What Is a California State Franchise Tax Board Wage Garnishment?

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  • Find out how CA state Franchise Tax Board wage garnishment works.
  • You can take steps to avoid wage garnishment.
  • Get advice on how to find relief from tax debt.

If you fail to file your tax return or if you owe back taxes, a CA State Franchise Tax Board wage garnishment, known as an Earnings Withholding Order for Taxes (EWOT), may be imposed upon you. This is where a portion of your wages is withheld and paid to the Franchise Tax Board.

A wage garnishment can cause you undue financial hardship if the money left after the deduction is not sufficient for you and your family to live on. If the garnishment is placed because you failed to file, a substitute return may have been filed for you by the Franchise Tax Board, which could mean that the tax assessment is wrong. If you are suffering hardship, you should seek advice on how to stop the garnishment.

What Is a California State Franchise Tax Board Wage Garnishment?

How Does an Earnings Withholding Order for Taxes Work?

Firstly, a wage garnishment order should not come as a surprise to you. If you haven’t filed your tax return or you haven’t paid your taxes on time, you will have received a number of letters from the Franchise Tax Board. It must also follow specific guidelines before starting to garnish your wages:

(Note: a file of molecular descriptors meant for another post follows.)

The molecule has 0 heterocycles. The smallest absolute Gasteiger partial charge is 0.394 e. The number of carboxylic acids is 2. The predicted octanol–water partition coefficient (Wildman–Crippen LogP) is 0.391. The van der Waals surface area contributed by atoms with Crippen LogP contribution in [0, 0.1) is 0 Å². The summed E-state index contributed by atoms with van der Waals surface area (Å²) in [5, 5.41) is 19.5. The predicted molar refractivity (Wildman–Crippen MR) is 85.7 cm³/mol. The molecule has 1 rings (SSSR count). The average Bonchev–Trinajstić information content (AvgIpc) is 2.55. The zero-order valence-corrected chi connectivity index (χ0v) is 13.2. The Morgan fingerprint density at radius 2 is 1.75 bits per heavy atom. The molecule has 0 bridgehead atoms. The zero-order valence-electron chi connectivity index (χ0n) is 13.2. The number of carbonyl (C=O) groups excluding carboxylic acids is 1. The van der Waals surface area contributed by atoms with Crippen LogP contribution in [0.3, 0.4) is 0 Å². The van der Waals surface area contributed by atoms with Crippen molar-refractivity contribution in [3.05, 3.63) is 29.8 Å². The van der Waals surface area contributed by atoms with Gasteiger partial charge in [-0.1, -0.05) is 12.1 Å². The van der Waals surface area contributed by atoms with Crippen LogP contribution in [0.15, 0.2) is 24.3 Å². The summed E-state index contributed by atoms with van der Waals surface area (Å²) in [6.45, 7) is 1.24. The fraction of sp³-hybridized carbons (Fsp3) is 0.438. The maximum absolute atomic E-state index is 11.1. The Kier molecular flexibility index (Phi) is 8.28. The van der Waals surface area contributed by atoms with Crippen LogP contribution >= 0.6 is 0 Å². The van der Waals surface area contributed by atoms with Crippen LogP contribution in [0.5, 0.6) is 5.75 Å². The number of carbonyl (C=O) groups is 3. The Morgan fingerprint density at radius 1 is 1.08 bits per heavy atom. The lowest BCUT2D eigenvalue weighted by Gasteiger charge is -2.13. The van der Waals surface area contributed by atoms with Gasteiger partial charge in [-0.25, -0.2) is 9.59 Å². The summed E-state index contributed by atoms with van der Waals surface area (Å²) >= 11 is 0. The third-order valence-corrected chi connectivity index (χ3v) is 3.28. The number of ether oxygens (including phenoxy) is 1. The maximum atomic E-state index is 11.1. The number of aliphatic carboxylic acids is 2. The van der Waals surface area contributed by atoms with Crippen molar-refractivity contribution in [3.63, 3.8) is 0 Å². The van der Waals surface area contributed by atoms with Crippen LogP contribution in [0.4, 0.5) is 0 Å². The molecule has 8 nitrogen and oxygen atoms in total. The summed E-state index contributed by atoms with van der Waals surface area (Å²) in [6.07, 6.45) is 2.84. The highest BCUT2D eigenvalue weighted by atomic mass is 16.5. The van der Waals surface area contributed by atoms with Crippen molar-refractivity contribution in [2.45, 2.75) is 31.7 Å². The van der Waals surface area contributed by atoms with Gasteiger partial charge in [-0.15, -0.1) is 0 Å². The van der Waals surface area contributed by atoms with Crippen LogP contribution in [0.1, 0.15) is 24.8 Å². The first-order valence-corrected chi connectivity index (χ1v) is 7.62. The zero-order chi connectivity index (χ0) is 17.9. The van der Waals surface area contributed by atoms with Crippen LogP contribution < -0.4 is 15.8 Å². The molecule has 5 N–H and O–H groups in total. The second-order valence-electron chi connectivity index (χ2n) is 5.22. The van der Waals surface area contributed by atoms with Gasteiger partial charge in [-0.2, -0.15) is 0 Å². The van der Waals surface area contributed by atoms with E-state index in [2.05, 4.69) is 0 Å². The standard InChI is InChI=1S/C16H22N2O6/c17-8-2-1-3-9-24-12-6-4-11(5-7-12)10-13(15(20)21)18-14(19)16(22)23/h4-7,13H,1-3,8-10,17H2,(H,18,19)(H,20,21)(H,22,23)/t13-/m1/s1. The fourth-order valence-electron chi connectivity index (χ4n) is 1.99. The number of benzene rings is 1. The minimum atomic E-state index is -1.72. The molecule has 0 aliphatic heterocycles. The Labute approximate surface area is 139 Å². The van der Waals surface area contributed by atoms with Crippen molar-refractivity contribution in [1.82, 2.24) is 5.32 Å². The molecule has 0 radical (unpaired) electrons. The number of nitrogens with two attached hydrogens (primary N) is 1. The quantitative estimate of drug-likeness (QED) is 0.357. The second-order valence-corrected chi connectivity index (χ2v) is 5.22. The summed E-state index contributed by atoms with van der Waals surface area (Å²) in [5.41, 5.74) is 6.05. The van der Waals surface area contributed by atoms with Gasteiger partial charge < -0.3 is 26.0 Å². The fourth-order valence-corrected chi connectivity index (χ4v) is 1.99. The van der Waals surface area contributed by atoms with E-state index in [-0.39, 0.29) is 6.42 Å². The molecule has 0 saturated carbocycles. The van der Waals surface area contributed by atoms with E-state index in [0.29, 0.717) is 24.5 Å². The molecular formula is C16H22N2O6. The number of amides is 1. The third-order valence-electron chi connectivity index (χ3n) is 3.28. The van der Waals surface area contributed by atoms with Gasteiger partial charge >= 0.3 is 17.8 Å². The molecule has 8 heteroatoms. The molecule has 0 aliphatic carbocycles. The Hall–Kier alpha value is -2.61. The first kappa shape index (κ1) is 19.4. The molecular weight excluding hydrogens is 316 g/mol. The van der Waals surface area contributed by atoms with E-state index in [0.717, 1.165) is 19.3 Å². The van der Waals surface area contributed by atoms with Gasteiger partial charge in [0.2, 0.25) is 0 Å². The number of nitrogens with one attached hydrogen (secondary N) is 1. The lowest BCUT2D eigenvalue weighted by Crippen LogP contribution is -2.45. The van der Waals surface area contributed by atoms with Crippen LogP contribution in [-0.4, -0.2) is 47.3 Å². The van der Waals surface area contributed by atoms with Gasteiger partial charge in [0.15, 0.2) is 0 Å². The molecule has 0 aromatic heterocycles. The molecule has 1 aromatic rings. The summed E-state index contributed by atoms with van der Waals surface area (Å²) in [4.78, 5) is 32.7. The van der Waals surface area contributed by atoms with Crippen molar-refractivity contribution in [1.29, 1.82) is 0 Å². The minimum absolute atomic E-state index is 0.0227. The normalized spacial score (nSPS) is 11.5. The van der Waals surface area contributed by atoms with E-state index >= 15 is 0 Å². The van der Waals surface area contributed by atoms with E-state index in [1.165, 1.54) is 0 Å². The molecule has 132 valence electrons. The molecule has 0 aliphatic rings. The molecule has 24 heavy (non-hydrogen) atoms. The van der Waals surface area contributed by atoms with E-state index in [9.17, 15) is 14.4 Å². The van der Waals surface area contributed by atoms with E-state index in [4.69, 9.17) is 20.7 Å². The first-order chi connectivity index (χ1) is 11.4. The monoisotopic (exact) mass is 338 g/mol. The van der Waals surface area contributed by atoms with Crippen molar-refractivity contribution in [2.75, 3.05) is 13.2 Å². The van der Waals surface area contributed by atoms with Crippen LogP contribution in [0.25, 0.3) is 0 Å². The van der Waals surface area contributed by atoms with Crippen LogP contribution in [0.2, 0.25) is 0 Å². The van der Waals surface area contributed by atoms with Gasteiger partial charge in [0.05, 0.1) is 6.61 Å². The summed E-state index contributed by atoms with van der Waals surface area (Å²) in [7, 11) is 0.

• Whether you file your tax return or the tax board files a substitute return for you, it will assess your tax and send you notice of how much you owe and a demand for payment.
  • If you don’t pay your tax or respond to communications from the tax board, you will receive a notice of its intent to issue an earnings withholding order for taxes and a notice of your right to a hearing.
  • If you still fail to take action within 30 days, the EWOT will be sent to your employer, who must provide you with a copy within 10 days.
  • The garnishment of your wages will begin in the first pay period occurring at least 15 days after your employer received the EWOT.

Your employer is legally obligated to withhold a portion of your wages and pay it to the Franchise Tax Board. The deduction can be up to 25 percent of your wage. Trying to come to a deal with your employer to be paid “under the table” is not a good move. That would be a felony, leaving both you and your employer open to criminal prosecution.

As a further incentive for your employer to make the EWOT payments, failing to do so could render them liable for your tax debt. They can also deduct $1.50 for themselves from your paycheck for each payment they make.

The garnishment of your wages doesn’t end until you have paid your tax debt in full, along with any penalties and interest the debt has incurred.

How Can a Wage Garnishment Order Be Stopped?

If you are subject to an EWOT but you can prove that the deductions from your wages are causing you immediate financial hardship, the garnishment may be stopped. You are considered to be in financial hardship when you are not able to meet basic reasonable living expenses or if you have no money remaining after paying for reasonable living expenses.